The Coronation of Poppea - English Touring Opera - Britten Theatre, 9 October 2013
What happens when rulers have absolute power? How far will they go when there are no limits? James Conway's production sets Monteverdi's opera in the explicitly political context of Stalin's Soviet Union.
The Coronation of Poppea - King's Head, 12 April 2011
The greatest achievement of Opera Up Close to date has been to persuade London's tin-eared theatrical establishment that banging out variably-sung piano reductions in the back room of a pub is the Future Of Opera (bye bye all credibility, Olivier Awards). However those of us who get out of the house more often realise that it's been done before - and better - by any number of worthy small companies.
The Coronation of Poppea is the first production of theirs to break that mould. It's purposeful, musically convincing drama and - yes - genuinely novel. Instead of pruning the original until there's nothing but a bare husk left, it's been restructured and rearranged in a way that makes sense for today.
L'incoronazione di Poppea - Teatro Real Madrid, 24 May 2010
You don't expect singing of subtlety and elegance from Danielle de Niese and, unsurprisingly, you don't get it here. But you can practically see the steam rising from her squirming, panting Poppea. No-one is going to topple De Niese from her perch as the reigning queen of baroque sluts any time soon. She dominates the stage every time she steps on it.
Prom 18: The Coronation of Poppaea - Glyndebourne Festival Opera - Royal Albert Hall, 18 July 2008
Having decided I'd rather spend four hours in a comfy(ish) seat with a decent view than straining my stilettos to peer through the crowd, I forked out £21 for a choir stalls seat, behind the stage. This isn't always a great place to sit for big orchestral concerts, right on top of timps and tubas which can drown out every other sound.
Normally when Glyndebourne visits the Proms, it brings a full sized orchestra with it, so the singers end up squeezed on to a sort of landing strip in the middle.
But with the 20-odd musicians of Emmanuelle Haïm's tiny band shoehorned on to the front of the stage, there was plenty of space left for what turned out to be one of the most complete operatic stagings I've seen at the Proms, not much 'semi' about it at all.
It opened with a cringemaking and redundant bit of comedy 'business': Virtue (got up as a nun see left) and Fortune (glamorously evening-gowned) arguing in the front row of the Arena - from where they were invisible and inaudible to most of the audience (except us lot in the choir, nah). Did the director not realise the audience would be standing?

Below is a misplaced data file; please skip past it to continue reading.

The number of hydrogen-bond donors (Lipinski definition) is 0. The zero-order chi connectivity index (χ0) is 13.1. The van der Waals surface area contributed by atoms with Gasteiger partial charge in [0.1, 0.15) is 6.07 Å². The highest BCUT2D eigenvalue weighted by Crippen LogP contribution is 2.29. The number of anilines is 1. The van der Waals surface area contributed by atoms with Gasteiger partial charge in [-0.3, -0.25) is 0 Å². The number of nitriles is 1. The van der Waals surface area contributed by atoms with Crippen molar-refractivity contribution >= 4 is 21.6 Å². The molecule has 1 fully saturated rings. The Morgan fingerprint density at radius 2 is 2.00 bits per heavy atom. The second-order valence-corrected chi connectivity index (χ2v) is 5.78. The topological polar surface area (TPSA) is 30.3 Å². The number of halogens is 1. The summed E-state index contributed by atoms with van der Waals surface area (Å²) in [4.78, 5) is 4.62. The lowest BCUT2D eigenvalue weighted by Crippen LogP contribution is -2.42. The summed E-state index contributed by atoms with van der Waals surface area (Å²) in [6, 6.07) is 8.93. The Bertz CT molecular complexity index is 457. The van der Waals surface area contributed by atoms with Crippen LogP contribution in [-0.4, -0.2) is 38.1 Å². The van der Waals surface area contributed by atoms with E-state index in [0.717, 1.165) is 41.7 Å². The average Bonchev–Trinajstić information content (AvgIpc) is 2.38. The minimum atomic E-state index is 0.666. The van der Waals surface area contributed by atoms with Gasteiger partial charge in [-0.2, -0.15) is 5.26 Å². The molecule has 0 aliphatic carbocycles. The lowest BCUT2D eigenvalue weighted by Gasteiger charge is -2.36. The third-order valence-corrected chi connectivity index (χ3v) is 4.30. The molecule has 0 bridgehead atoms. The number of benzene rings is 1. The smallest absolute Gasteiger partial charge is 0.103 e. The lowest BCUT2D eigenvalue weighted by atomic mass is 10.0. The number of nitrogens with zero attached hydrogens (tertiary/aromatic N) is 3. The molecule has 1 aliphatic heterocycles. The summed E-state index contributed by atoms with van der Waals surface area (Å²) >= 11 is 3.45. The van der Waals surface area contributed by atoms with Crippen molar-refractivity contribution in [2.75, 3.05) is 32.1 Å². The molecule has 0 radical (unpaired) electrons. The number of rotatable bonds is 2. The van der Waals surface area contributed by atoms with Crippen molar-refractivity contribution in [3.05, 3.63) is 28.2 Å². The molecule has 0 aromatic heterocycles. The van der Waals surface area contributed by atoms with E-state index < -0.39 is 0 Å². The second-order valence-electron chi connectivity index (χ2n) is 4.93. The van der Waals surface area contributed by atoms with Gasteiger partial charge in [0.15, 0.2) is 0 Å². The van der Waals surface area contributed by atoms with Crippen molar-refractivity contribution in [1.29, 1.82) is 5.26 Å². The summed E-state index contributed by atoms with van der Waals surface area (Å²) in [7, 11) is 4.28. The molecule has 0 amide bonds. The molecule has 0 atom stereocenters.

Equally irritating was the way Cupid - written into only a couple of scenes - loitered around the stage throughout like a wasp at a picnic. It may have made sense in the Glyndebourne staging, but it didn't transfer to the Proms. I shall now remember Amy Freston for her annoying arrow-waving intrusion rather than her brief but excellent singing.
Emmanuelle Haïm directed the pared-down Orchestra of the Age of Enlightenment from the keyboard, in thinly-scored, unfussy and beautifully translucent arrangements.
Although she'd trimmed the score here and there, only one full scene was sacrificed. I wished she'd pruned more ruthlessly - or at least upped the consistently stately pace here and there. It was a hot fuggy night, half the audience hadn't heard of deodorant, and there there several moments I just wanted her to get on with it.
Vocally, the main draw was Alice Coote, and she didn't disappoint as the coolly psychopathic Nero, a butcher in a dinner suit. An opaque and less intense performance than Coote often gives, but just as enthralling.
Danielle de Niese made a surprisingly good job of Poppea, given that her career seems to be headed down the Katherine Jenkins route.
While her idea of acting secksy is as subtle as a stag party strippergram, the voice had more colour and gleam than previous exposure had suggested. As she pouted and squirmed and ground her sturdy thighs into the prone Nero, the difference between the two performances became painfully obvious though. Coote wants you to believe in her, utterly; De Niese just wants to be admired. Poppea is more than a firecrotched party girl; she's a schemer who uses her body as a tool to pursue her broader ambitions. De Niese's dramatic skills didn't stretch this far. But otherwise, the role didn't tax her limitations, and she was one of the best things about the evening.